Last Wednesday I had the opportunity to watch multi-grade project based learning (PBL) in action at Astoria Lutheran School in Queens, NY. It was a wonderful day of affirming their school model and helping identify next steps with the faculty of the school. As I observed PBL in action in preparation for afternoon conversations with the faculty, it occurred to me that that this school was being intentional not just about connecting PBL to standards but also in building specific learning strategies with their students across the grades.
Through this observation I noted four aptitudes that may be intentionally built over time with PBL. These skills include:
- Questioning: In A More Beautiful Question, Warren Burger cites research that shares that the average early childhood student asks eighty questions a day at school, but by the time a student reaches middle school that number drops to a mere nine. Strategies across the grades that intentionally support ongoing student questioning and research need to be identified for greater PBL success.
- Research: The teachers of Astoria Lutheran clearly established research strategies for various grade levels, building expectations for greater depth and independence over time. In order for this task to be successful, time must be identified for teachers to collaborate on the research building process throughout the grades.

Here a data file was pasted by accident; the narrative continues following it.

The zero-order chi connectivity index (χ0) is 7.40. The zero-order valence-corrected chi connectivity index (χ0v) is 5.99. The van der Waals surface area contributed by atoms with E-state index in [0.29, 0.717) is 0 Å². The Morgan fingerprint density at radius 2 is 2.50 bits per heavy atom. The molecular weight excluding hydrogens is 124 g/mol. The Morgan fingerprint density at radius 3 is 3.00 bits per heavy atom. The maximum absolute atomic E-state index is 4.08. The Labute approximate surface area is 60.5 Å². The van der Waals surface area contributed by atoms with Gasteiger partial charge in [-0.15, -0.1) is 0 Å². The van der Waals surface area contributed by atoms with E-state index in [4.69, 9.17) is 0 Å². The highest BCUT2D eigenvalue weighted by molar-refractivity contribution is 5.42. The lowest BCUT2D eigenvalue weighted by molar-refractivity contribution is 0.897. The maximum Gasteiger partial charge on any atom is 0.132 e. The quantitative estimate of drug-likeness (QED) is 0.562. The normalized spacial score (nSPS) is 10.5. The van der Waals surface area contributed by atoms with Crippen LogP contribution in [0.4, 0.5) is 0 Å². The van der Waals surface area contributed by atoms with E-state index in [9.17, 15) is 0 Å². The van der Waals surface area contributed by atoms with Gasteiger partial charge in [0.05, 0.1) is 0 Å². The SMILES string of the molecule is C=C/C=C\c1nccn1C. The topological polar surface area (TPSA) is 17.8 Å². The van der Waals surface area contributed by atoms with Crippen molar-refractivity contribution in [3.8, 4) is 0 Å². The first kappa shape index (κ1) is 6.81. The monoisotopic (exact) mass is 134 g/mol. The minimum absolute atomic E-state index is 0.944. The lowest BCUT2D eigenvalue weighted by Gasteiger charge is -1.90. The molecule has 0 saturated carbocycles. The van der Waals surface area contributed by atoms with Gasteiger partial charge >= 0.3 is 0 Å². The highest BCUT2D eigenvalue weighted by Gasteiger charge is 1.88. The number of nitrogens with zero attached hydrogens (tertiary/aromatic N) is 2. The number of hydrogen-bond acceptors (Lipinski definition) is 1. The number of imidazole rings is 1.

- Reflection: This might be the one element that is most often left out of PBL skill building. How are students learning to reflect on their work across the grades, and what are they doing with their reflections? How are the teachers reflecting on the PBL process and results? Are they being intentional about modeling this for their students? Strong PBL practice necessitates deep reflection and application of this learning.
- Audience: As students progress with PBL, are the audiences for their work become more intentionally expansive? How are new audiences for work identified? What new connections with the school community and the community at-large can be built?
Clearly we want our students to grow in their own deep learning through PBL. But don’t forget about the long-term skills that can also be developed through the year. Being intentional about building these skills will better prepare students for the challenges they will face beyond your school as adults. It was wonderful to spend the day with the staff at Astoria Lutheran, to learn from them, and to celebrate their growth with PBL.